On my 30th birthday, some dear friends took me on a tour of surprises in San Francisco. We ate at my favorite Peruvian restaurant, went to look at the street art on Balmy Alley and ended up at the base of a very steep hill. At the top stood a huge tree with a small wooden platform swing dangling by two 30 ft. ropes from one of its largest branches.

Final surprise: drag the swing up the hill and swing high above the city.

I’m not sure when my fear of heights truly began. As a child, I remember climbing tall trees and ladders – always reaching up higher – confidently stretching for the next perch. But as adulthood set in, so did an overwhelming fear of heights. Rooftops. Cliffs. Planes. They all had me clinging to whatever railing, rock face or armrest was close by.

The only thing I hated more than heights was looking scared in front of other people. Socially I seem very brave. Outspoken. Confident. Happy to jump on stage. None of my friends predicted I’d be scared by a swing. Nevertheless, there I was, on my birthday, facing my worst fears.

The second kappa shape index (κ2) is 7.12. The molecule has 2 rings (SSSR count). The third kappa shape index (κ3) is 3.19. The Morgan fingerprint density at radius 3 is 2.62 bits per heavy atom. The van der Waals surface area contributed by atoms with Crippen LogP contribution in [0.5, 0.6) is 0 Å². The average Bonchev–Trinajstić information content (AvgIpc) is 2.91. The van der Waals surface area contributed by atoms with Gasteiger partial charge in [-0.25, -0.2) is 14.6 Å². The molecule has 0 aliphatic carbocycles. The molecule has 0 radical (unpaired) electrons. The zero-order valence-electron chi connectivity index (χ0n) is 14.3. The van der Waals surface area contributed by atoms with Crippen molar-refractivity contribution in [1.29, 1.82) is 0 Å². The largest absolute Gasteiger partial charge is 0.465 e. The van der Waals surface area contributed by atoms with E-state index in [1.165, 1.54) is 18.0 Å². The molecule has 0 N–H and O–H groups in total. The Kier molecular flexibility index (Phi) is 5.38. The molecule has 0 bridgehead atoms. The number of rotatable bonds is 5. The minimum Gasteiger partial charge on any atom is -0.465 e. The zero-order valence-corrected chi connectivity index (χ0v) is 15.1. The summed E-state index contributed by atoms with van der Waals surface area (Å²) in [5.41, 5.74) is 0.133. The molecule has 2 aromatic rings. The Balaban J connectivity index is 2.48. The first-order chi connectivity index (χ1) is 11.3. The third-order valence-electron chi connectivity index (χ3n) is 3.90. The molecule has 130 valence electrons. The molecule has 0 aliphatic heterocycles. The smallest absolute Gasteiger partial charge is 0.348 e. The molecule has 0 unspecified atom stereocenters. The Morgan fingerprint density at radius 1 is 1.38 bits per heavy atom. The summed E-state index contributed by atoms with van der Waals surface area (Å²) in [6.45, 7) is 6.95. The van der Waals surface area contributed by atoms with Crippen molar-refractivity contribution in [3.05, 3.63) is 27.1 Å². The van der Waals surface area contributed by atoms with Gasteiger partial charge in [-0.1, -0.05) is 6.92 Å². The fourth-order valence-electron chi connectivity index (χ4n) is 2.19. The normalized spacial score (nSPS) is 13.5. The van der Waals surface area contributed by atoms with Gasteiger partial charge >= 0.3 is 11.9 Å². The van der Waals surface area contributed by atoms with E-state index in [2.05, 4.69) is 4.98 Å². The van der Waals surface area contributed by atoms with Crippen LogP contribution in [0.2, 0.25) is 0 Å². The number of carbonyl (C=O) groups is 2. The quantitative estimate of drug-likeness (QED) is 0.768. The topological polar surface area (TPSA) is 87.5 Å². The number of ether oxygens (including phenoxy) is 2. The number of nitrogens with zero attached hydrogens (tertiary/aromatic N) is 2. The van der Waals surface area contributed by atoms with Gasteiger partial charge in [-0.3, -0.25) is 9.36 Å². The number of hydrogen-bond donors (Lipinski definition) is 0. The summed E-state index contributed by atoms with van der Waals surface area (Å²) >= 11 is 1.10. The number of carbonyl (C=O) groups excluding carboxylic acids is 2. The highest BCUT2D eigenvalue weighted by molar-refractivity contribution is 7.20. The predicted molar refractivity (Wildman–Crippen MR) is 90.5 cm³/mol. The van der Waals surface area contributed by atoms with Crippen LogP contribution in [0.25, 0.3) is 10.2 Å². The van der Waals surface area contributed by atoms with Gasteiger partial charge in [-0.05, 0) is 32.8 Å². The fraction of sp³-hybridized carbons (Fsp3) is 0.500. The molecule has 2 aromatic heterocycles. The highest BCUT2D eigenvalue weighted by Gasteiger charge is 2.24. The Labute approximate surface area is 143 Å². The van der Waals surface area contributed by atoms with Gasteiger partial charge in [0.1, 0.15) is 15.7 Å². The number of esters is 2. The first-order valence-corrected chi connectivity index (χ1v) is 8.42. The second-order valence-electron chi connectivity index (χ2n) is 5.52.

“You guys go first,” I said, stalling for time. One by one, each of my friends dragged that swing up the hill, mounted it confidently, and zoomed into the sky shouting joyfully.

When it was my turn, I froze. I stood near that swing for a long time. Lump in my throat. Tears welling up in my eyes. Feeling so stupid for even having a birthday.

One by one, my friends started walking down the hill. Looking like pall bearers instead of party goers. Just as the sun was setting and I was about to follow them back down the hill, my friend Sara walked up.

“Kate, I know it’s hard with everyone looking. But why don’t you just lean back into the swing and then ask yourself if you want to let go.”

So with a deep breath, I held the two ropes in my hand. I slid back on to the board until I could feel it’s solidness beneath me. I closed my eyes, leaned back, and let go.

Feet in the sky.

Shouting with fear and joy.

Friends, with everything that is going on in our world right now, maybe ask yourself:

What can you lean into?

What can you let go of?

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About the Author: Kate Cockrill

A little about me... I am a social scientist, facilitator, and professional coach. Through my business: Kate Cockrill Coaching, I support mission driven managers and directors with 1:1 career coaching, leadership coaching, team workshops, and retreat design. My clients include leaders in healthcare, education, research and social innovation.

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